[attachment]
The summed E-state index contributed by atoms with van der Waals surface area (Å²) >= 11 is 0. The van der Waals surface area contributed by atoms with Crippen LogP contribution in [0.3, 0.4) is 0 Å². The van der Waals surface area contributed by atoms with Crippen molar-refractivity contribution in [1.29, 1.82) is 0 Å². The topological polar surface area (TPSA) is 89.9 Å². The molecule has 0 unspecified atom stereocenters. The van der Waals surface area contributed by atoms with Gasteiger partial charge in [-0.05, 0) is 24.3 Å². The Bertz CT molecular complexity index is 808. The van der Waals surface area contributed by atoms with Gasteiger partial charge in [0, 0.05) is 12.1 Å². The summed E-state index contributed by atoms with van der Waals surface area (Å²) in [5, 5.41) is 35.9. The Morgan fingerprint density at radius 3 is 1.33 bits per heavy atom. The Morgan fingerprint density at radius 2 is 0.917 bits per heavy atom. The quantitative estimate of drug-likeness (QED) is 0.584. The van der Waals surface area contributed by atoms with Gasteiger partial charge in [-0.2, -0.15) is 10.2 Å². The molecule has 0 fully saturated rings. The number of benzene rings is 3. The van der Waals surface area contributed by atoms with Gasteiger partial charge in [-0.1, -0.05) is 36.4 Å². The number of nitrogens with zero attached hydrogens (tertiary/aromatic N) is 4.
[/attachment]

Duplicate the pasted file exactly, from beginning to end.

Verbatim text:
The summed E-state index contributed by atoms with van der Waals surface area (Å²) >= 11 is 0. The van der Waals surface area contributed by atoms with Crippen LogP contribution in [0.3, 0.4) is 0 Å². The van der Waals surface area contributed by atoms with Crippen molar-refractivity contribution in [1.29, 1.82) is 0 Å². The topological polar surface area (TPSA) is 89.9 Å². The molecule has 0 unspecified atom stereocenters. The van der Waals surface area contributed by atoms with Gasteiger partial charge in [-0.05, 0) is 24.3 Å². The Bertz CT molecular complexity index is 808. The van der Waals surface area contributed by atoms with Gasteiger partial charge in [0, 0.05) is 12.1 Å². The summed E-state index contributed by atoms with van der Waals surface area (Å²) in [5, 5.41) is 35.9. The Morgan fingerprint density at radius 3 is 1.33 bits per heavy atom. The Morgan fingerprint density at radius 2 is 0.917 bits per heavy atom. The quantitative estimate of drug-likeness (QED) is 0.584. The van der Waals surface area contributed by atoms with Gasteiger partial charge in [-0.2, -0.15) is 10.2 Å². The molecule has 0 fully saturated rings. The number of benzene rings is 3. The van der Waals surface area contributed by atoms with Gasteiger partial charge in [-0.1, -0.05) is 36.4 Å². The number of nitrogens with zero attached hydrogens (tertiary/aromatic N) is 4.